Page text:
Q&A: Tahawwur Rana case
- 17 January 2013
- From the section US & Canada
Chicago businessman Tawwahur Rana has been sentenced to 14 years in prison for aiding a Pakistani Islamic militant group blamed for the 2008 Mumbai attacks.
The trial was closely watched for what it might reveal about Pakistan's role in the global fight against terrorism.
Who is Tahawwur Rana?
Tahawwur Hussain Rana, 50, grew up in Pakistan and following his medical degree joined the Pakistani Army's medical corps. He and his wife, also a doctor, became naturalised Canadians in 2001.
Before his arrest in 2009, Rana lived in Chicago, running several businesses, including an immigration and travel agency.
Three years earlier he helped his childhood friend David Headley open a branch of the immigration firm in Mumbai. Prosecutors argued the office was set up to scout for possible terrorist targets in the city.
Headley - who pleaded guilty to identifying locations for the Mumbai attacks - was a key prosecution witness. He admitted he had links to the militant organisation blamed for the attacks, Lashkar-e-Taiba, and said he had links to the Pakistani intelligence service ISI.
What was he convicted of?
Rana faced 12 charges, including helping to kill American citizens. He was also charged with providing a cover for Headley and of passing messages between his former friend and a man known as "Major Iqbal", who some believe is part of Pakistan's Inter-Services Intelligence agency.
Rana was convicted of providing material support to Lashkar-e-Taiba and for his role in an aborted plot against a Danish newspaper.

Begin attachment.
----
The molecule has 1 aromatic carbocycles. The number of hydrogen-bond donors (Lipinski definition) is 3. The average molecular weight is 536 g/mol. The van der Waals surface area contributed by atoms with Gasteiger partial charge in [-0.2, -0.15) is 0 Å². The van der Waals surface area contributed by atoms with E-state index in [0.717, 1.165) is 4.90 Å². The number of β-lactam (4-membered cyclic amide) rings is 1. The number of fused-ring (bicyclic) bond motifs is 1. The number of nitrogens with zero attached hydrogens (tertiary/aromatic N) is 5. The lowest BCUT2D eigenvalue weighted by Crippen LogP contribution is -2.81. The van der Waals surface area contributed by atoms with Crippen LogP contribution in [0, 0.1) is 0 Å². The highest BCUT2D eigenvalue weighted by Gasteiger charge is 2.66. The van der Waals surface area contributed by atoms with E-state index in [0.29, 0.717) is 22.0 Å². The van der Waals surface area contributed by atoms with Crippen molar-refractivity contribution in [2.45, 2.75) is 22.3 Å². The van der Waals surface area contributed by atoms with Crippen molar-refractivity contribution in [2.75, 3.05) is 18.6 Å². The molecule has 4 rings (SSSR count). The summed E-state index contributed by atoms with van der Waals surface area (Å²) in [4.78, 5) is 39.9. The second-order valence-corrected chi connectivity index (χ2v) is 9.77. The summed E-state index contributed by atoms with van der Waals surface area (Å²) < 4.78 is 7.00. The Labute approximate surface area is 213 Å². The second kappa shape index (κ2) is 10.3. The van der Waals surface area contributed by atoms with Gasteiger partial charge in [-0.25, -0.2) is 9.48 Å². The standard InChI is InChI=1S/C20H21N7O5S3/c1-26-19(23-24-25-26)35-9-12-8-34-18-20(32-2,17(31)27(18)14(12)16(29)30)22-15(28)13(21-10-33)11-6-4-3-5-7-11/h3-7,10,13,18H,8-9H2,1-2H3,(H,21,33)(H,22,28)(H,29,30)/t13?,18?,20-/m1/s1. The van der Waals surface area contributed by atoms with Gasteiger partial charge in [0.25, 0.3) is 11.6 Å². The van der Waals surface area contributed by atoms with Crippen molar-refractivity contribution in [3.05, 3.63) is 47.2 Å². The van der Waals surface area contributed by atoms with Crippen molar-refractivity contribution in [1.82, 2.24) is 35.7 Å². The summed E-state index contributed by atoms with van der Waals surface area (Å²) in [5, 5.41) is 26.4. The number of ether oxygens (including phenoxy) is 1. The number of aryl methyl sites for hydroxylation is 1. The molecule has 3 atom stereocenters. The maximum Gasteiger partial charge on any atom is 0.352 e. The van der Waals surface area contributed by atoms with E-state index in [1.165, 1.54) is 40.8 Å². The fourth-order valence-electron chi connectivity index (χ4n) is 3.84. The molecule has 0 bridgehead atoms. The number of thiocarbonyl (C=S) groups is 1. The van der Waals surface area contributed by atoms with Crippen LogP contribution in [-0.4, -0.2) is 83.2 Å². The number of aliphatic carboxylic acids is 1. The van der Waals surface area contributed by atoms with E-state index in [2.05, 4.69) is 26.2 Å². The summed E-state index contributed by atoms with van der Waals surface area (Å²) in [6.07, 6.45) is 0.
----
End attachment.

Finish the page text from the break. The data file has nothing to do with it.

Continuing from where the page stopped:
But the Pakistani-born Canadian was cleared of charges of direct involvement in the Mumbai attacks, which killed more than 160 people, including six Americans.
How was he arrested and when?
Rana and Headley were arrested in October 2009 for allegedly plotting to attack the offices of Jyllands-Posten newspaper, which had published cartoons of the Prophet Muhammad.
The federal court in Chicago has charged four other men in relation to Rana and Headley's case. They were identified as Captain Iqbal, Sajid Meer, Abu Qahafa and Mazhar Iqbal, all Pakistani nationals. Only Mazhar Iqbal was arrested in Pakistan.
What was David Headley's role?
David Headley's testimony connected his actions to the ISI, although Pakistan has repeatedly denied any such links.
He confessed to being involved in the conspiracy to attack Mumbai at the behest of some of his associates in Pakistan. He used to meet the four men charged and named by the Chicago court with taking lead roles in the Mumbai attacks.
According to court documents, Headley made several visits to Mumbai to survey the locations for attacks. After each of his visits to Mumbai he went to Pakistan and met his handlers. It is alleged that on their advice he opened an immigration and travel office, called First World, owned by Rana.
How reliable a witness was Headley?
Pakistan accuses him of being a liar and has flatly denied any allegations that implicate the ISI.
Headley gave a detailed account of his claimed involvement with some people in the ISI - testifying the agency had provided military and moral support to LeT.
The defence attempted to discredit Headley, who avoided the death penalty and extradition in return for his testimony, and argued he misled Rana.
What does it mean for US-Pakistani ties?
The trial began as Pakistan's intelligence services were under fire for failing to detect Osama Bin Laden, killed by US forces killed in May 2011 outside Islamabad.
But the US government avoided naming the ISI in the charges, a "tactical" move according to Sebastian Rotella, a ProPublica journalist who has written extensively about the trial.
By not naming the ISI the US is sending a "tough signal to Pakistan but pulling the punch", says Rotella. "It doesn't want to give the impression that it is blaming the entire institution."
Christine Fair, a professor and terrorism expert at Georgetown University, said the trial was a "big deal" before Osama Bin Laden was killed, "but it is an even bigger deal now because in part there is so much frustration across the US government with Pakistan".